FT. Sum and Double, Double and Sum

Rob Fathauer discusses the ins and outs of the mathematical toy business, and we ask: For which numbers is the sum of digits the same as the sum of digits of twice the number. For example:

The sum of the digits of 351 is 9 and the sum of the digits of 2 x 351 = 702 is also 9.

1) If a number has this property, can we always rearrange its digits and obtain another number with this property (513, 135, etc all have it)

2) Which powers of 2 have this property?

3) And most of all, can you give a simple characterization of the numbers with this property, in terms of just the digits themselves?



  1. Brian Tristam Williams said,

    May 23, 2009 at 5:59 am

    I was going through powers of 2 after your last podcast. I couldn’t find any that had this property, and I went up pretty high.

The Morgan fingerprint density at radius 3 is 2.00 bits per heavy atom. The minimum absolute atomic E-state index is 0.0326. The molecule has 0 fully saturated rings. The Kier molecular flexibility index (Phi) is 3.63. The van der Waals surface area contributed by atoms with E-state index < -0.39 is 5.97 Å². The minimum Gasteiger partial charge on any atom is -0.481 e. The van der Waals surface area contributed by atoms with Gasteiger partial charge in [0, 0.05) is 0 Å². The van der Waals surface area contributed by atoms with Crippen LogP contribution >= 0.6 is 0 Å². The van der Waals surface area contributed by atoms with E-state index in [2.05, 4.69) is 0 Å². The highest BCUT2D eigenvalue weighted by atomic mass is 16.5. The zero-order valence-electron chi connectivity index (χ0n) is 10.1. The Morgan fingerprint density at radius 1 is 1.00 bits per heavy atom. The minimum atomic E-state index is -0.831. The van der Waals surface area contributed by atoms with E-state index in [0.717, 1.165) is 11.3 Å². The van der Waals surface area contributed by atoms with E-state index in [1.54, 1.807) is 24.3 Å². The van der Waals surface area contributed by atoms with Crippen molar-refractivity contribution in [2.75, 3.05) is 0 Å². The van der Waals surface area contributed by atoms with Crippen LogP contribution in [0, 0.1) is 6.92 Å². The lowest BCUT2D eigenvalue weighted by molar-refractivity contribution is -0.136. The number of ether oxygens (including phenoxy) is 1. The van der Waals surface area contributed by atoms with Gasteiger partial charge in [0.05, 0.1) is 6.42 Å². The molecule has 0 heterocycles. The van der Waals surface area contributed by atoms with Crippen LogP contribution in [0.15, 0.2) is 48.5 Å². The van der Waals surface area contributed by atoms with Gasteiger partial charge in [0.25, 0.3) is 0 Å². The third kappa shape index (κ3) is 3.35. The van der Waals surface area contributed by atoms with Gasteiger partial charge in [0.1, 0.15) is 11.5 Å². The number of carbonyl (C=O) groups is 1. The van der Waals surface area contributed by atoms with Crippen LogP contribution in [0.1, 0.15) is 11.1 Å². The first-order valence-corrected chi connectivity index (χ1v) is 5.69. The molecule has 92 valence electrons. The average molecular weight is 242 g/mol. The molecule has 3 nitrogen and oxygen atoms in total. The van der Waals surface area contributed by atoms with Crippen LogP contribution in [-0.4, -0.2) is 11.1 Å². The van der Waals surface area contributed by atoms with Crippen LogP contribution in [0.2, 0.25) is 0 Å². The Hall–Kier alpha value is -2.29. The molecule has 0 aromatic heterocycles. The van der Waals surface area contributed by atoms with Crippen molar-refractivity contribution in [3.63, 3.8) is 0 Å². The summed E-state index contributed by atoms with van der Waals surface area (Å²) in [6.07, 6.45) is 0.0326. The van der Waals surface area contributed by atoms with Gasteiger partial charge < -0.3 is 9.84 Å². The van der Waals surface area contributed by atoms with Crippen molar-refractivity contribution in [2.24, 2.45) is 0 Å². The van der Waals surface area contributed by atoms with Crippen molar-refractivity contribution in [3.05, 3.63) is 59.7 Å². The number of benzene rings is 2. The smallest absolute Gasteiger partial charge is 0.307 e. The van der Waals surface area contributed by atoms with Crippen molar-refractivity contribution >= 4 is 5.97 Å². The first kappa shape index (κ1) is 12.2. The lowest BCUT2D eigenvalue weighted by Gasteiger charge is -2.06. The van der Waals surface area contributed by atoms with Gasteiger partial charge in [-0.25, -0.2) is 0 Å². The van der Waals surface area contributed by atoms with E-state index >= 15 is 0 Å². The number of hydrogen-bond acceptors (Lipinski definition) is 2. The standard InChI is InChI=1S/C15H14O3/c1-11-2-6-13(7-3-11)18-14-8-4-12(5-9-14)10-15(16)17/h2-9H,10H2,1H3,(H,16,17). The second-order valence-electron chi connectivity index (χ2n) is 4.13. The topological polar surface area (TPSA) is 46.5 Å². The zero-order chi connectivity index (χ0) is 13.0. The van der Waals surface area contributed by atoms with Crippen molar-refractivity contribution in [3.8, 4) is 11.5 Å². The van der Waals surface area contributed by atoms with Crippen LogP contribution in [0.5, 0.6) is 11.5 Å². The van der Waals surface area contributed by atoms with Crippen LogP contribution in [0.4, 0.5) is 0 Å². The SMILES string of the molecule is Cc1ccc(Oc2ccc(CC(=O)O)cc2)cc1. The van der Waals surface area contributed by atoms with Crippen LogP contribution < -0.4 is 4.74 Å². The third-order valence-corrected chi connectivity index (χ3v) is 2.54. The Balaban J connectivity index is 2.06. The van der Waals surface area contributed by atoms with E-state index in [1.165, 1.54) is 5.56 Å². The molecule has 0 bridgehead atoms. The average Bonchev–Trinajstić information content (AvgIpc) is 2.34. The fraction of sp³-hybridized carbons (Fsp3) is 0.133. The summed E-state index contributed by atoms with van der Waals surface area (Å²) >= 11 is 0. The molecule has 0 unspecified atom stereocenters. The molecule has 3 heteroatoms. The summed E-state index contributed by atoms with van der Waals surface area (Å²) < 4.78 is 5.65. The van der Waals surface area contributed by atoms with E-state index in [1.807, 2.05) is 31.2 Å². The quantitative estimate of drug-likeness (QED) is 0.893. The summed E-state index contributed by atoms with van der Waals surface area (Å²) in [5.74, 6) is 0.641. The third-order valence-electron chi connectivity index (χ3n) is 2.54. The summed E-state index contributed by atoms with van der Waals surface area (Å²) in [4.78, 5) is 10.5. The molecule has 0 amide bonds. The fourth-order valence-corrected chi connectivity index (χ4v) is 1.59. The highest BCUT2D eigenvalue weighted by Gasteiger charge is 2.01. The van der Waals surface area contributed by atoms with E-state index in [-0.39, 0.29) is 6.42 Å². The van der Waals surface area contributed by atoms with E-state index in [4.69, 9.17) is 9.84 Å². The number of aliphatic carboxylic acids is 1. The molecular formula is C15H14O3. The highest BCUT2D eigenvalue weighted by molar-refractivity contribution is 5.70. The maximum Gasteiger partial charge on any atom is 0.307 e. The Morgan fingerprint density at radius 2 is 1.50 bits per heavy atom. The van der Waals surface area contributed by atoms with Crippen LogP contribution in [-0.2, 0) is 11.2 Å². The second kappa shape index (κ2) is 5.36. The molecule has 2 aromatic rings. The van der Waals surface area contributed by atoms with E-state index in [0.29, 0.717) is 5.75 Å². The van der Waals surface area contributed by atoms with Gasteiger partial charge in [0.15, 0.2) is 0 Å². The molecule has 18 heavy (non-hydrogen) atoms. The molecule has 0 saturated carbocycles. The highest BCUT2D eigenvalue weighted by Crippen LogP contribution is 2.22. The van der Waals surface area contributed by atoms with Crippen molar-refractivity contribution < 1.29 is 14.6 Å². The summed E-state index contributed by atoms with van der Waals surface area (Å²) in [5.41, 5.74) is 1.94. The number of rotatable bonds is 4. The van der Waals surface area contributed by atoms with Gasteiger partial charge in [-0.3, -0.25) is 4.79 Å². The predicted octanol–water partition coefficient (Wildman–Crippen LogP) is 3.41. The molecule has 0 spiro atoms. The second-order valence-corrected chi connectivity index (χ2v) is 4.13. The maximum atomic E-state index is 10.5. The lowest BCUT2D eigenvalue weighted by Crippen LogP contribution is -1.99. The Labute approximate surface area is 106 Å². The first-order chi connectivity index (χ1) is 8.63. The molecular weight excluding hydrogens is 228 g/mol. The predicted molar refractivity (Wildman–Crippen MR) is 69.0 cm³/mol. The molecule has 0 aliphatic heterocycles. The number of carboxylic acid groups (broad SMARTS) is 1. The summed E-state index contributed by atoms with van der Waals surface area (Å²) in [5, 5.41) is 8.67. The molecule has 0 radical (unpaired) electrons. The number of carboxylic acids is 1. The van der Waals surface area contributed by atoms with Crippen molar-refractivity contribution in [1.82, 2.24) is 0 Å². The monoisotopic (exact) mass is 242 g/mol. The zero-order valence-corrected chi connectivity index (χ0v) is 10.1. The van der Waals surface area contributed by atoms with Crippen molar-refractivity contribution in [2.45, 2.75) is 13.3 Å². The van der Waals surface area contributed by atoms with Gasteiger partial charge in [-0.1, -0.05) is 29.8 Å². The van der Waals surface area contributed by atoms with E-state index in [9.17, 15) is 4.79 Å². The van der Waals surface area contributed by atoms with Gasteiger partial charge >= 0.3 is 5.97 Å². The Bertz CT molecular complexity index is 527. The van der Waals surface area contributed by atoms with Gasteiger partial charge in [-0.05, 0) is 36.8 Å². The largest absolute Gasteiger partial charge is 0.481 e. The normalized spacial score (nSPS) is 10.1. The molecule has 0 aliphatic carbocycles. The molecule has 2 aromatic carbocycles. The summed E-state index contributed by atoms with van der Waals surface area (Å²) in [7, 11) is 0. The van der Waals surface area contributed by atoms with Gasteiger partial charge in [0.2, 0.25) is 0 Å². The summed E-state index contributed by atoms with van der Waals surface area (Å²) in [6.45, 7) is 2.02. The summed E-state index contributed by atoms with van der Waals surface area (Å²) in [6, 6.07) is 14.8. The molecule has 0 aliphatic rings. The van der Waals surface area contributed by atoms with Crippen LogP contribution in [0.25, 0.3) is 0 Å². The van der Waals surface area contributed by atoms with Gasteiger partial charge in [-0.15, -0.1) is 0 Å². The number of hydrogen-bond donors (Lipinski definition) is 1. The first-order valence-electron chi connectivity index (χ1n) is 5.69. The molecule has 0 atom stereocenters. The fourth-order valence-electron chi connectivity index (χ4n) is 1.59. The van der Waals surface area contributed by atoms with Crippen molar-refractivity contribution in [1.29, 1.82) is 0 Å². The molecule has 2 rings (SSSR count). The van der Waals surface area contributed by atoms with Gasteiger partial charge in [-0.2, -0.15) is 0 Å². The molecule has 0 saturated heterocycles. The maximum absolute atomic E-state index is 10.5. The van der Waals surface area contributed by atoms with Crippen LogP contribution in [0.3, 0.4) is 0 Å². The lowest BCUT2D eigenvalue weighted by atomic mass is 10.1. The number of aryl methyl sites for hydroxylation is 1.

However, I did spot an interesting pattern that yielded just one Google search result, which was the subject of an earlier podcast of yours. Sweet!

    If you go through all the powers of 2, you will find that the very last digit ends in the following sequence 1 2486 2486 2486 …

    Now for the second digit (the tens) – it ends in the following sequence: [One]362512499863748750[Zero] [One]362512499863748750[Zero] …

    Now, doing a Google search for [One]362512499863748750[Zero] yields exactly one result. Nice! A Google of  “[One] 3 6 2 5 1 2 4 9 9 8 6 3 7 4 8 7 5 0 [Zero]” also yields another, different single result.

    Of course, by posting this here, that property is likely to change, but it was fun while it lasted :-)

    [[Edit by strauss: can’t spoil the fun! So messed with the digits to keep it out of google!]]

    ~podcast listener in Johannesburg, South Africa

  2. Brian Tristam Williams said,

    May 23, 2009 at 8:10 pm

    Heh, you forgot to mess with the digits a little further up :-)

  3. strauss said,

    May 25, 2009 at 6:42 pm

    Fixed! Hope I got to it before Google!

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